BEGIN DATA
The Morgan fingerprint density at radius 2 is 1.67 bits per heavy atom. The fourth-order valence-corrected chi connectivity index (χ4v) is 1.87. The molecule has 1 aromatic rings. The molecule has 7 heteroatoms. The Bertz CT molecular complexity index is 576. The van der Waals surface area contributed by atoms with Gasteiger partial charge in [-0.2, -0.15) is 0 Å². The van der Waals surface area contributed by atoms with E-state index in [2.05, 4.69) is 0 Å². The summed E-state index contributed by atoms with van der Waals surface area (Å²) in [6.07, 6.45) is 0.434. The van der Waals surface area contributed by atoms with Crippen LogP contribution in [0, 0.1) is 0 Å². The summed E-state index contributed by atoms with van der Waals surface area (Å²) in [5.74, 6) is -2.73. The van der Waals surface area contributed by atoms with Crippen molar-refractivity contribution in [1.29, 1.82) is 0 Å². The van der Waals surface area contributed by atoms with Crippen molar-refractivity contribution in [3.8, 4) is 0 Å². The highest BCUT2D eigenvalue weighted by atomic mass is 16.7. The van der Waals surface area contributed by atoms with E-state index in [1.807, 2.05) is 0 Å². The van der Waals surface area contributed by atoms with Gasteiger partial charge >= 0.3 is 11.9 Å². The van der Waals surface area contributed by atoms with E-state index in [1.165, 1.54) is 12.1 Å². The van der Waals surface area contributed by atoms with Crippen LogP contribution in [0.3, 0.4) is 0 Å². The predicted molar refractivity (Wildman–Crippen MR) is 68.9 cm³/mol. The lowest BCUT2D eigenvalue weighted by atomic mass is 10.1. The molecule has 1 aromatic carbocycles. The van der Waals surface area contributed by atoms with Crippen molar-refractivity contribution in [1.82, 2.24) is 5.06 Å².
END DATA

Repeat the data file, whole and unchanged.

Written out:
The Morgan fingerprint density at radius 2 is 1.67 bits per heavy atom. The fourth-order valence-corrected chi connectivity index (χ4v) is 1.87. The molecule has 1 aromatic rings. The molecule has 7 heteroatoms. The Bertz CT molecular complexity index is 576. The van der Waals surface area contributed by atoms with Gasteiger partial charge in [-0.2, -0.15) is 0 Å². The van der Waals surface area contributed by atoms with E-state index in [2.05, 4.69) is 0 Å². The summed E-state index contributed by atoms with van der Waals surface area (Å²) in [6.07, 6.45) is 0.434. The van der Waals surface area contributed by atoms with Crippen LogP contribution in [0, 0.1) is 0 Å². The summed E-state index contributed by atoms with van der Waals surface area (Å²) in [5.74, 6) is -2.73. The van der Waals surface area contributed by atoms with Crippen molar-refractivity contribution in [1.29, 1.82) is 0 Å². The van der Waals surface area contributed by atoms with Crippen molar-refractivity contribution in [3.8, 4) is 0 Å². The highest BCUT2D eigenvalue weighted by atomic mass is 16.7. The van der Waals surface area contributed by atoms with E-state index in [1.807, 2.05) is 0 Å². The van der Waals surface area contributed by atoms with Gasteiger partial charge >= 0.3 is 11.9 Å². The van der Waals surface area contributed by atoms with E-state index in [1.165, 1.54) is 12.1 Å². The van der Waals surface area contributed by atoms with Crippen LogP contribution in [0.3, 0.4) is 0 Å². The predicted molar refractivity (Wildman–Crippen MR) is 68.9 cm³/mol. The lowest BCUT2D eigenvalue weighted by atomic mass is 10.1. The molecule has 1 aromatic carbocycles. The van der Waals surface area contributed by atoms with Crippen molar-refractivity contribution in [1.82, 2.24) is 5.06 Å².